1b. Therefore total capacitance (CTot) at electrode surface/electrolyte solution interface could be described by Eq. (2). equation(2) 1GTot=1Cins+1Ccapt+1CdlWhen the analyte hybridizes on capture probe, consequently this increases the thickness and the length of the capture probe layer. The displacement of the diffuse mobile layer created during the potentiostatic pulse will cause a decrease in total capacitance, which is strictly proportional to the analyte concentration. The surface should Ibrutinib research buy be designed so that, the capacitance of the insulating

layer, Cins is high as possible that allows the capacitance from the binding of analyte to be detected. This change in capacitance due to binding of PF-02341066 cost analyte was used for detection. A positive potential pulse of 50 mV was applied each sixty second at the modified electrode (working electrode), which gives a current response signal. The current was sampled and the total capacitance was obtained by taking the logarithm of Eq. (3) equation(3) i(t)−uRsexp(−tRsCTot)where, i(t) is the current in the open circuit (RC model) as a function of time, u is the applied pulse potential, Rs is the dynamic resistance of capture probe layer, CTot is the total capacitance measured between the gold electrode surface and the electrolyte solution interface, and t is the time elapsed after the potentiostatic step was applied. The technique is described in detail elsewhere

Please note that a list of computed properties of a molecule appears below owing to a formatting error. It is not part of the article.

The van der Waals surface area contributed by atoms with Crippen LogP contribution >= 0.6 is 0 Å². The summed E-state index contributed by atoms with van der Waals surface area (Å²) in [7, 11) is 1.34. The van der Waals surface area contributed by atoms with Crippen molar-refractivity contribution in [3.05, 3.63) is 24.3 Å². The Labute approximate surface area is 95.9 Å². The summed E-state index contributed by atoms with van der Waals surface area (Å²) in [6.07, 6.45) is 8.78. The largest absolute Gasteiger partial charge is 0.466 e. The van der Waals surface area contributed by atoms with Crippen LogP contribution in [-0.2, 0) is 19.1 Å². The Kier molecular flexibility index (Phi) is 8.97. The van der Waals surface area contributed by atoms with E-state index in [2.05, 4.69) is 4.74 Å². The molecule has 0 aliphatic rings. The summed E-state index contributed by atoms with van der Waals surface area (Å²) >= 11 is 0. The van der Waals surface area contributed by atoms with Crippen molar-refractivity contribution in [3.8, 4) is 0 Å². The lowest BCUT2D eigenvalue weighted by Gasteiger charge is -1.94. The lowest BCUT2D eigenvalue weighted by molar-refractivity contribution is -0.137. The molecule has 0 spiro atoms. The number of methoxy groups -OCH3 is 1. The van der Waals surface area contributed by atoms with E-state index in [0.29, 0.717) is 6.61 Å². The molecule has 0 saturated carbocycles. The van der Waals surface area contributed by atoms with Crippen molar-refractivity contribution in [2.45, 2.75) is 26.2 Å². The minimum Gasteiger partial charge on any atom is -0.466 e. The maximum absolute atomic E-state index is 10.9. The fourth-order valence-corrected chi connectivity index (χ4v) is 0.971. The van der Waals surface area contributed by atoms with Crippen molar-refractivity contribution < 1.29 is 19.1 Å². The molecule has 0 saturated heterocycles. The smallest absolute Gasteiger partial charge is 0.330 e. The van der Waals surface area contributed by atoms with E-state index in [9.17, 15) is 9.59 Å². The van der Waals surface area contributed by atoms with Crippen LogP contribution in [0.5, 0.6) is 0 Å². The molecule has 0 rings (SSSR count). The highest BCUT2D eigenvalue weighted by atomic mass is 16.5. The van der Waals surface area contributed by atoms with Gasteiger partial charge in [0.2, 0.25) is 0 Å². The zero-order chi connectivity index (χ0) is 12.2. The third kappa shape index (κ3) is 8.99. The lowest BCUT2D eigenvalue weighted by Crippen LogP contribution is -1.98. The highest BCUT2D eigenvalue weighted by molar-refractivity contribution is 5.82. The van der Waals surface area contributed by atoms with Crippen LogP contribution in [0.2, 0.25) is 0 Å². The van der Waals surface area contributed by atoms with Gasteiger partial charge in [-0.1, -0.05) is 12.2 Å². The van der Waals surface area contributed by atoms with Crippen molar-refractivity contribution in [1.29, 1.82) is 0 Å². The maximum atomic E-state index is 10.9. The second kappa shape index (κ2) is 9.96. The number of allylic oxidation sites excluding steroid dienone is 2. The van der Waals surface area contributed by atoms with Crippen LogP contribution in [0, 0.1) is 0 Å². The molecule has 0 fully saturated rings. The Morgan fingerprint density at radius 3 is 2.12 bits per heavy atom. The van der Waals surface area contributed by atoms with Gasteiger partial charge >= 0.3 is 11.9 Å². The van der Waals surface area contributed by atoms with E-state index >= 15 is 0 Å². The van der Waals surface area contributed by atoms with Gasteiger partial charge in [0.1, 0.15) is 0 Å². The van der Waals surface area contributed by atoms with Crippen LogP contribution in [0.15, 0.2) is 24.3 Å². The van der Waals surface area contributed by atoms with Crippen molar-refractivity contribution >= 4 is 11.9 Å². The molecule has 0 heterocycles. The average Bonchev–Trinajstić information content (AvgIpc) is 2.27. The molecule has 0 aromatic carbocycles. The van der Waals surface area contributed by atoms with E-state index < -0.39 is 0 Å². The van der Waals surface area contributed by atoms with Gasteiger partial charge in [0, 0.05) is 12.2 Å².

[22]. Hybridization of single stranded DNA (ssDNA) on the capture probe caused CTot to decrease. Then, the capacitance change, ΔC, could be determined as a difference between the two base lines, before and after injection of the sample. A baseline was considered stable when a standard deviation of an average of the last five measuring points of a registered total capacitance is <1 nF. The necessity